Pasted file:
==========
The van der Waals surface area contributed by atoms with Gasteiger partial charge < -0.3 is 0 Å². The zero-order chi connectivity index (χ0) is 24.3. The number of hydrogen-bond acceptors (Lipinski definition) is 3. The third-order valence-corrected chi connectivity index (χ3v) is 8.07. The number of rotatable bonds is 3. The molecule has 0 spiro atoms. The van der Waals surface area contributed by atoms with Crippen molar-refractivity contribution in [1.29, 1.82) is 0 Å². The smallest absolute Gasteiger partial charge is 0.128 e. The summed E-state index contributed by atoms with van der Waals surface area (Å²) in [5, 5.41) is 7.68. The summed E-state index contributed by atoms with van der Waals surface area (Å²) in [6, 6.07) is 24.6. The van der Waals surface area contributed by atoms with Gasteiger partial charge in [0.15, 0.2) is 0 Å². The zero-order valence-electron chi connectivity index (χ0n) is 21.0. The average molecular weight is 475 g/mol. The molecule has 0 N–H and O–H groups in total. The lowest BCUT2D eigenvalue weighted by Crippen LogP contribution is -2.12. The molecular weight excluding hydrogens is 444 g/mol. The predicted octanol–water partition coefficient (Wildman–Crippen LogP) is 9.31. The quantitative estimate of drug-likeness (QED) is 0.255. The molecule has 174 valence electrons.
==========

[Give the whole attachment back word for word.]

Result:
The van der Waals surface area contributed by atoms with Gasteiger partial charge < -0.3 is 0 Å². The zero-order chi connectivity index (χ0) is 24.3. The number of hydrogen-bond acceptors (Lipinski definition) is 3. The third-order valence-corrected chi connectivity index (χ3v) is 8.07. The number of rotatable bonds is 3. The molecule has 0 spiro atoms. The van der Waals surface area contributed by atoms with Crippen molar-refractivity contribution in [1.29, 1.82) is 0 Å². The smallest absolute Gasteiger partial charge is 0.128 e. The summed E-state index contributed by atoms with van der Waals surface area (Å²) in [5, 5.41) is 7.68. The summed E-state index contributed by atoms with van der Waals surface area (Å²) in [6, 6.07) is 24.6. The van der Waals surface area contributed by atoms with Gasteiger partial charge in [0.15, 0.2) is 0 Å². The zero-order valence-electron chi connectivity index (χ0n) is 21.0. The average molecular weight is 475 g/mol. The molecule has 0 N–H and O–H groups in total. The lowest BCUT2D eigenvalue weighted by Crippen LogP contribution is -2.12. The molecular weight excluding hydrogens is 444 g/mol. The predicted octanol–water partition coefficient (Wildman–Crippen LogP) is 9.31. The quantitative estimate of drug-likeness (QED) is 0.255. The molecule has 174 valence electrons.